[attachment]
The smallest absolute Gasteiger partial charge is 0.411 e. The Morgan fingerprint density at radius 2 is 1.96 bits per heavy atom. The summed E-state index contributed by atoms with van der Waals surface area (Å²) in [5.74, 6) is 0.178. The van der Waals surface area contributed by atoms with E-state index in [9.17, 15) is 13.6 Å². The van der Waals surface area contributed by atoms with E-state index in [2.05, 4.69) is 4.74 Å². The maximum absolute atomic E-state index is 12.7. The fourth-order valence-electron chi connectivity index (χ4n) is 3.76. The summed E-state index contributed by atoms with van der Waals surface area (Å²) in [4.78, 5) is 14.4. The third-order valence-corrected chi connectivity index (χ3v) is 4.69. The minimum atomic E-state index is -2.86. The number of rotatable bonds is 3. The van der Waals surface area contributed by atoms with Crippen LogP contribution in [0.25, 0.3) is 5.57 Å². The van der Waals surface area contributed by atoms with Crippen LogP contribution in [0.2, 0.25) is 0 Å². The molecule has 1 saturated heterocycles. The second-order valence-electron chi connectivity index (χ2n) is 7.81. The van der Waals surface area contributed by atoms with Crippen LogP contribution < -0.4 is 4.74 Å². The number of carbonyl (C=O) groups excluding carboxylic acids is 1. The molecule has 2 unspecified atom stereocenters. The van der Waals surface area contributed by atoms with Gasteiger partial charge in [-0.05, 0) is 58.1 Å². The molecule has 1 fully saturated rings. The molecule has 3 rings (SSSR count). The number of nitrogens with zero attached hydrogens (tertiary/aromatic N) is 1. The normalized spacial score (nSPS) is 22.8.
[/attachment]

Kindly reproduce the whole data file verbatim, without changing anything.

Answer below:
The smallest absolute Gasteiger partial charge is 0.411 e. The Morgan fingerprint density at radius 2 is 1.96 bits per heavy atom. The summed E-state index contributed by atoms with van der Waals surface area (Å²) in [5.74, 6) is 0.178. The van der Waals surface area contributed by atoms with E-state index in [9.17, 15) is 13.6 Å². The van der Waals surface area contributed by atoms with E-state index in [2.05, 4.69) is 4.74 Å². The maximum absolute atomic E-state index is 12.7. The fourth-order valence-electron chi connectivity index (χ4n) is 3.76. The summed E-state index contributed by atoms with van der Waals surface area (Å²) in [4.78, 5) is 14.4. The third-order valence-corrected chi connectivity index (χ3v) is 4.69. The minimum atomic E-state index is -2.86. The number of rotatable bonds is 3. The van der Waals surface area contributed by atoms with Crippen LogP contribution in [0.25, 0.3) is 5.57 Å². The van der Waals surface area contributed by atoms with Crippen LogP contribution in [0.2, 0.25) is 0 Å². The molecule has 1 saturated heterocycles. The second-order valence-electron chi connectivity index (χ2n) is 7.81. The van der Waals surface area contributed by atoms with Crippen LogP contribution < -0.4 is 4.74 Å². The number of carbonyl (C=O) groups excluding carboxylic acids is 1. The molecule has 2 unspecified atom stereocenters. The van der Waals surface area contributed by atoms with Gasteiger partial charge in [-0.05, 0) is 58.1 Å². The molecule has 1 fully saturated rings. The molecule has 3 rings (SSSR count). The number of nitrogens with zero attached hydrogens (tertiary/aromatic N) is 1. The normalized spacial score (nSPS) is 22.8.